Serving through the years

By LIA MARTIN

From left, Wilma Wood and Phyllis Elsberry look at some older scrapbooks compiled of Ruskin Woman’s Club members and events.  Photo Lia Martin

From left, Wilma Wood and Phyllis Elsberry look at some older scrapbooks compiled of Ruskin Woman’s Club members and events.
Photo Lia Martin

Mahatma Gandhi said, “The best way to find yourself is to lose yourself in the service of others.”

It is possible that serving others can also keep you young, if Phyllis Elsberry and Wilma Wood are examples. They are still curious, love to travel and have been living a life of service for quite a few years.

Between them, Elsberry and Wood have 172 years of living to talk about.

Both are past president of the Ruskin Woman’s Club and attribute their steady attendance at women’s clubs through the years to wanting to help others.

Their lives, though they took different paths, parallel each other in their zest for life, their happiness with not only serving but also in living.

“I wanted to volunteer and make a difference,” Elsberry said, a member of more than one woman’s organization in her life.

Though both women have served in women’s clubs before moving to Florida, Elsberry, who lives in Apollo Beach, joined the Ruskin Junior Woman’s Club in 1960, while Wood, a Sun City Center resident, began attending the Ruskin Woman’s Club in 1996.

Thinking of when she was a young woman and about women’s changing roles, Elsberry said that the primary reason that women join a woman’s club is to serve others outside their family circle. She said that in West Virginia, when she was raising her children, the woman’s club she belonged to was called a “progressive woman’s club.” Very few women worked at that time. And the women who worked tended to help their husbands, mostly farmers, tend their farm produce stands on the weekends. So, they were available to meet in the day. Later on, when women began working outside the home during the day, they met in the evening rather than the day.

Wood worked as a medical secretary at a children’s hospital in Pittsburgh before and after she married her husband in 1951.

She still works part-time as a secretary.

Those were exciting days, she said. The hospital where she worked was among the pioneers in organ transplants, making history.

Wood later moved to Virginia Beach, then attended a junior woman’s club in 1949 in Pennsylvania.

The Ruskin Woman’s Club has paralleled others. It began as the Woman’s Twentieth Century Club, established in 1912. The name was changed to the Ruskin Woman’s Club in 1940.

That was the year the Miller Family deeded their family home to the club.

Dr. George McAnelley Miller, a prosecuting attorney in Chicago, also was a professor and president of two Ruskin colleges in Chicago.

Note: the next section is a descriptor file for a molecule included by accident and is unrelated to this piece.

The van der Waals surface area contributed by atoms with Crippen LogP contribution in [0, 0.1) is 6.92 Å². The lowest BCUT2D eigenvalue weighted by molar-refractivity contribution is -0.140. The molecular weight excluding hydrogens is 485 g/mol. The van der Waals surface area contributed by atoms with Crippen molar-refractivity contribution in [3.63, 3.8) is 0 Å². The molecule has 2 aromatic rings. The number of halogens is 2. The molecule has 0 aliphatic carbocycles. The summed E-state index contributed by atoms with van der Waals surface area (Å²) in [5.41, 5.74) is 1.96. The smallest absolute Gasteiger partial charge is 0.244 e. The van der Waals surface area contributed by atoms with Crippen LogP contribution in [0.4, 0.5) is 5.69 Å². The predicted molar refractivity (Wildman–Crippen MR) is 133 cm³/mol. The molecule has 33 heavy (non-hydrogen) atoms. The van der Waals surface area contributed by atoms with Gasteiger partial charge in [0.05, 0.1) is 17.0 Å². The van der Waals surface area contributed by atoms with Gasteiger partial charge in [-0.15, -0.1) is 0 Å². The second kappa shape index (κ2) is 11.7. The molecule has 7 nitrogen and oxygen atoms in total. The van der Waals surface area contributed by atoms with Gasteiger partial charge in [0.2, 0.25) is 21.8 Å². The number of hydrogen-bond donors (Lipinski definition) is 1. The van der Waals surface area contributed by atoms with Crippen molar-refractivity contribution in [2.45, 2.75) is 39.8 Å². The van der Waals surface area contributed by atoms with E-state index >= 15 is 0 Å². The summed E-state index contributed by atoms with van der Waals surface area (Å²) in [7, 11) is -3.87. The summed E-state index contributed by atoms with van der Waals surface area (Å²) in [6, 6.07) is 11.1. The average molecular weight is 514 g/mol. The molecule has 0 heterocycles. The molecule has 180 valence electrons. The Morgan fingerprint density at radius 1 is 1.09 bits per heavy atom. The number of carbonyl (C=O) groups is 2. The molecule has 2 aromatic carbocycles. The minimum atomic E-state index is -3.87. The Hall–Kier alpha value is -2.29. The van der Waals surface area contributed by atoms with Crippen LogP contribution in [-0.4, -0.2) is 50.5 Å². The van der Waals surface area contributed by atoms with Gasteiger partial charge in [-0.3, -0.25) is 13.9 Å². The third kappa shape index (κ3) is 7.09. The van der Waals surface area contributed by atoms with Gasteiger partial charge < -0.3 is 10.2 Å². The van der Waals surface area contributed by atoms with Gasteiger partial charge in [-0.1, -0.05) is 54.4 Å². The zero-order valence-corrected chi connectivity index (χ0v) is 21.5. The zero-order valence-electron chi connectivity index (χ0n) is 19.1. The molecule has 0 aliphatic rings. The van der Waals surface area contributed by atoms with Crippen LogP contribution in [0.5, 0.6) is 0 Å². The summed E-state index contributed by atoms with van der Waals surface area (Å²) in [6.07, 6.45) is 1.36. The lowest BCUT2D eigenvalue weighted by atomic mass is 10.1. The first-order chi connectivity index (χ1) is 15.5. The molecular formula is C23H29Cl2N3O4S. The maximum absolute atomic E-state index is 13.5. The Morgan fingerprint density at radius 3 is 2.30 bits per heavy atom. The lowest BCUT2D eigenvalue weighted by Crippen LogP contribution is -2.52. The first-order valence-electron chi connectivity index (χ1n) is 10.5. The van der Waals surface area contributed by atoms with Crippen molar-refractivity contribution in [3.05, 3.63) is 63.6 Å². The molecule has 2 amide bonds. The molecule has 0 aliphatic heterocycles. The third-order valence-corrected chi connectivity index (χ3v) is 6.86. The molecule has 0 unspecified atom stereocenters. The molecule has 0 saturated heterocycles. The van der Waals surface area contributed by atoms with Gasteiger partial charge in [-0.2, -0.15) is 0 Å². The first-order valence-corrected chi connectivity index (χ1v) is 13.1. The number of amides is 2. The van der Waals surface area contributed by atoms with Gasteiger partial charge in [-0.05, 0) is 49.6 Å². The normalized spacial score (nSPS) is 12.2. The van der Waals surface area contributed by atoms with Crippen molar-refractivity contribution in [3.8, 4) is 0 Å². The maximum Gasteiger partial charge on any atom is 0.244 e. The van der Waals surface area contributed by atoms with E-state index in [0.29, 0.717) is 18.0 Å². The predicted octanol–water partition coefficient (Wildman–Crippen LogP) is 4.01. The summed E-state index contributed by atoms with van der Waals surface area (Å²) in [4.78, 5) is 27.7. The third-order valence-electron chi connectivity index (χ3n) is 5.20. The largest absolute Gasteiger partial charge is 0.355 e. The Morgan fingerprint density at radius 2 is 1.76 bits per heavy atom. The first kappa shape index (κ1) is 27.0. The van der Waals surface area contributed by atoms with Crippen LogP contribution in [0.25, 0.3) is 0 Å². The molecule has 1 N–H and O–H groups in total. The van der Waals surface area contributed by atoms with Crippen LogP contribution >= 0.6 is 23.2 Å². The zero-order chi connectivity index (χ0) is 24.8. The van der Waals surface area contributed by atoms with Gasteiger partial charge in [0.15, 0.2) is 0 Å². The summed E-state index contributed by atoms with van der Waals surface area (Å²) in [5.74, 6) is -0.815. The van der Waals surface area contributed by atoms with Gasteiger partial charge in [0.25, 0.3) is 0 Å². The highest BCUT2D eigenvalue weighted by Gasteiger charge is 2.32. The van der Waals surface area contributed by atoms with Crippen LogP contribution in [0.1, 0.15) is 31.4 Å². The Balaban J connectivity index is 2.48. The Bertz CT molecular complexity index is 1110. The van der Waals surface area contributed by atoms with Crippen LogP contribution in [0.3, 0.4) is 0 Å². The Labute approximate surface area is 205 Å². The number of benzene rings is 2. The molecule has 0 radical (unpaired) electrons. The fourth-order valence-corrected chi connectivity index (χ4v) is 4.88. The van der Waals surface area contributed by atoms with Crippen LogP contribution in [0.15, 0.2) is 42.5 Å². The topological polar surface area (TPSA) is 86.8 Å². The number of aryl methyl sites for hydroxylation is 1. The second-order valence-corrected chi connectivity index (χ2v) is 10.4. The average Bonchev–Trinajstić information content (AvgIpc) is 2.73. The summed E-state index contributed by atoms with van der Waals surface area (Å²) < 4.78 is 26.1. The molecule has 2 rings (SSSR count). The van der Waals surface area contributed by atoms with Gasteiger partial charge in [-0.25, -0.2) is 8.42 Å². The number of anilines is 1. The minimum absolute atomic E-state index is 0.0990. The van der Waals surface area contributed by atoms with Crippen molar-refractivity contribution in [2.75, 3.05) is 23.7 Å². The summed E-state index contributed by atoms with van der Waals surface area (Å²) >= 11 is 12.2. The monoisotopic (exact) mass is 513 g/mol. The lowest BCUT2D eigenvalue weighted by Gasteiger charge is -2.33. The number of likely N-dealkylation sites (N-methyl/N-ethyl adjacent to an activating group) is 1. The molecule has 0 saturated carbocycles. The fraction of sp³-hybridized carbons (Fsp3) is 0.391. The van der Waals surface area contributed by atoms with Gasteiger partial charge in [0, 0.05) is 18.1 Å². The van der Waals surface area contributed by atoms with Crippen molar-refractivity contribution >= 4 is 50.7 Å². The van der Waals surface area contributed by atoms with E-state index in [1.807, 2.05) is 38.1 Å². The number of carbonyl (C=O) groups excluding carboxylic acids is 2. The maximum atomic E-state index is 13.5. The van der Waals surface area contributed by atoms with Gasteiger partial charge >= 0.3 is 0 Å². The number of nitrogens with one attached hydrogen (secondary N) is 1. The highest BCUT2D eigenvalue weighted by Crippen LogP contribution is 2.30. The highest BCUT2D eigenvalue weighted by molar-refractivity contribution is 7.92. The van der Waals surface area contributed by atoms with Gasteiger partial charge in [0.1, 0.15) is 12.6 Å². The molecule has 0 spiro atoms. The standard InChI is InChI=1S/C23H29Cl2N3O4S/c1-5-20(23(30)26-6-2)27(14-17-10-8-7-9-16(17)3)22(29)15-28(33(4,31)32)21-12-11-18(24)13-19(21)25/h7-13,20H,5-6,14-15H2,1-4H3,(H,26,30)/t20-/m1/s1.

After moving to Florida in 1906, he established a Ruskin College in Ruskin in 1910. His wife, Adaline Dickman Miller, founded the first Ruskin Post Office on Aug. 7, 1908, which is also known as the official founding day of Ruskin, Fla.

The General Federation of Women’s Clubs is an international women’s organization dedicated to community improvement by enhancing the lives of others through volunteer service. Since it was founded in 1890, the Federation has brought local women’s clubs from around the country and throughout the world into membership.

It is evident that both women live in the present. They are excited about the help the club can give to students hoping to go to college. The Ruskin Woman’s Club usually offers $10,000 in scholarships every year to East Bay High School students. Thirty students applied for the scholarship this year. Eight received the scholarship. The interviewing process is extensive.

The students who apply for scholarships always impress Elsberry and Wood. They said that the students mostly work and help others outside their school curriculum. They are busy and still get good grades.

Besides giving scholarships, Ruskin Woman’s Club is able to help other organizations from money the club receives in donations and in fundraising. They preserve pickles and strawberry jam, hold an annual Christmas tea and also design holiday cards for veterans. The club also rents its space every week to a church and rents two upstairs apartments. And, it allows its premises to be used for weddings and other social events.

Their list of service projects and donations includes the Special Olympics, Hacienda Girl’s Ranch, Rock Camp, the Mary & Martha House, Keep Hillsborough Beautiful and Canine Companions, to name a few.

The GFWC Ruskin Woman’s Club meets monthly at 503 U.S. 41 N., Ruskin, FL 33570. General membership meetings are held the first Wednesday of the month at 2 p.m. A second meeting or recap of the general membership meeting is also held the second Tuesday of each month. Members create and implement community service programs in the arts, conservation, education, home life, international outreach and public issues.

Brick by brick
The Ruskin Woman’s Club has a new fundraising endeavor. Personalized bricks that will hold special messages for a loved one, special event, business, or as a memorial to someone are available for purchase. The bricks will line the walkway to the front of the clubhouse.

The standard size 4-by-8-inch brick with three lines of 20 characters will be $125; a signature 4-by-8-inch brick with two lines of 20 characters plus a signature will be $225; a standard 8-by-8-inch brick with six lines of 20 characters will be $175; and a signature 8-by-8-inch brick with four lines of 20 characters plus a signature will be $275.

You may order the bricks by making a check payable to the Ruskin Woman’s Club and mailing the check and order form to Ruskin Woman’s Club, P.O. Box 547, Ruskin, FL 33770. The order form is found online at www.theruskinwomansclub.org.

For information, call Carolyn Jones at 813-645-3488.

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